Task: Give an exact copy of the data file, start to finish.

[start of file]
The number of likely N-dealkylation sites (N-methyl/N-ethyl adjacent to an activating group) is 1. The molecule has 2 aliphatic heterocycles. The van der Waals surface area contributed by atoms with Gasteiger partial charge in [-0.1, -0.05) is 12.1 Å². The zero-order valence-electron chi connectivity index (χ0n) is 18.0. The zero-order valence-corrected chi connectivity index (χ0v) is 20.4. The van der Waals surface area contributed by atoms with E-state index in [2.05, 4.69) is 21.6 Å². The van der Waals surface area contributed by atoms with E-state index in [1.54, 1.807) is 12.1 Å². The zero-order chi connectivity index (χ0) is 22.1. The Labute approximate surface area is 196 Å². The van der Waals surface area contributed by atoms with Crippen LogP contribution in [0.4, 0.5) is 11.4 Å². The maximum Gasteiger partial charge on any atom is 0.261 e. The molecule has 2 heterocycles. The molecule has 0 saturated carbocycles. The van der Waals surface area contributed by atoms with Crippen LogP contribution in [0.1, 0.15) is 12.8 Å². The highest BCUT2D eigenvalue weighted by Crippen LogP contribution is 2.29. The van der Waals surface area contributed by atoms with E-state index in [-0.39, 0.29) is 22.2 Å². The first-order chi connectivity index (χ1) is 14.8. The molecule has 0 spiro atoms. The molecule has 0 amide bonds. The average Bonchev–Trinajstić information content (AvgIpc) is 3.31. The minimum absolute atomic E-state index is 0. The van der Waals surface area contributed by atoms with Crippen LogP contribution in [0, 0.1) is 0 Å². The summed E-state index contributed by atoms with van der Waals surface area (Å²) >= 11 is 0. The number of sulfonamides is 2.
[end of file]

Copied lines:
The number of likely N-dealkylation sites (N-methyl/N-ethyl adjacent to an activating group) is 1. The molecule has 2 aliphatic heterocycles. The van der Waals surface area contributed by atoms with Gasteiger partial charge in [-0.1, -0.05) is 12.1 Å². The zero-order valence-electron chi connectivity index (χ0n) is 18.0. The zero-order valence-corrected chi connectivity index (χ0v) is 20.4. The van der Waals surface area contributed by atoms with E-state index in [2.05, 4.69) is 21.6 Å². The van der Waals surface area contributed by atoms with E-state index in [1.54, 1.807) is 12.1 Å². The zero-order chi connectivity index (χ0) is 22.1. The Labute approximate surface area is 196 Å². The van der Waals surface area contributed by atoms with Crippen LogP contribution in [0.4, 0.5) is 11.4 Å². The maximum Gasteiger partial charge on any atom is 0.261 e. The molecule has 2 heterocycles. The molecule has 0 saturated carbocycles. The van der Waals surface area contributed by atoms with Crippen LogP contribution in [0.1, 0.15) is 12.8 Å². The highest BCUT2D eigenvalue weighted by Crippen LogP contribution is 2.29. The van der Waals surface area contributed by atoms with E-state index in [-0.39, 0.29) is 22.2 Å². The first-order chi connectivity index (χ1) is 14.8. The molecule has 0 spiro atoms. The molecule has 0 amide bonds. The average Bonchev–Trinajstić information content (AvgIpc) is 3.31. The minimum absolute atomic E-state index is 0. The van der Waals surface area contributed by atoms with Crippen LogP contribution in [0, 0.1) is 0 Å². The summed E-state index contributed by atoms with van der Waals surface area (Å²) >= 11 is 0. The number of sulfonamides is 2.